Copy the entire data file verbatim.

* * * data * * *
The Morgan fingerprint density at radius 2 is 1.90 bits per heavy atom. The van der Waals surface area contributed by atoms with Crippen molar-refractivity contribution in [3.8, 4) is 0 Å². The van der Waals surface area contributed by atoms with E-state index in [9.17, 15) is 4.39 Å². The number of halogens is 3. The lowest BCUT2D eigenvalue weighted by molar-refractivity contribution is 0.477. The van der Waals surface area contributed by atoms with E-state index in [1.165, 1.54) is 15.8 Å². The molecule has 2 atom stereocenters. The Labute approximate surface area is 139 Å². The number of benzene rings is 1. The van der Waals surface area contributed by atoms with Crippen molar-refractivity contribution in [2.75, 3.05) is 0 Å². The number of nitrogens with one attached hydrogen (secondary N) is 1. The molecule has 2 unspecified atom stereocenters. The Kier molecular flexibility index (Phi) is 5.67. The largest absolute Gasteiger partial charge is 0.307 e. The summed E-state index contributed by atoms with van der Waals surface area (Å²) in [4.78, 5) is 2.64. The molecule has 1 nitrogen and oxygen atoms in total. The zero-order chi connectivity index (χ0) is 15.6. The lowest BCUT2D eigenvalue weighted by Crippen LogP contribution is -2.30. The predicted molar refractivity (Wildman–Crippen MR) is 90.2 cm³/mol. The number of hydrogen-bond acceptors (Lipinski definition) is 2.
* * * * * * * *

The Morgan fingerprint density at radius 2 is 1.90 bits per heavy atom. The van der Waals surface area contributed by atoms with Crippen molar-refractivity contribution in [3.8, 4) is 0 Å². The van der Waals surface area contributed by atoms with E-state index in [9.17, 15) is 4.39 Å². The number of halogens is 3. The lowest BCUT2D eigenvalue weighted by molar-refractivity contribution is 0.477. The van der Waals surface area contributed by atoms with E-state index in [1.165, 1.54) is 15.8 Å². The molecule has 2 atom stereocenters. The Labute approximate surface area is 139 Å². The number of benzene rings is 1. The van der Waals surface area contributed by atoms with Crippen molar-refractivity contribution in [2.75, 3.05) is 0 Å². The number of nitrogens with one attached hydrogen (secondary N) is 1. The molecule has 2 unspecified atom stereocenters. The Kier molecular flexibility index (Phi) is 5.67. The largest absolute Gasteiger partial charge is 0.307 e. The summed E-state index contributed by atoms with van der Waals surface area (Å²) in [4.78, 5) is 2.64. The molecule has 1 nitrogen and oxygen atoms in total. The zero-order chi connectivity index (χ0) is 15.6. The lowest BCUT2D eigenvalue weighted by Crippen LogP contribution is -2.30. The predicted molar refractivity (Wildman–Crippen MR) is 90.2 cm³/mol. The number of hydrogen-bond acceptors (Lipinski definition) is 2.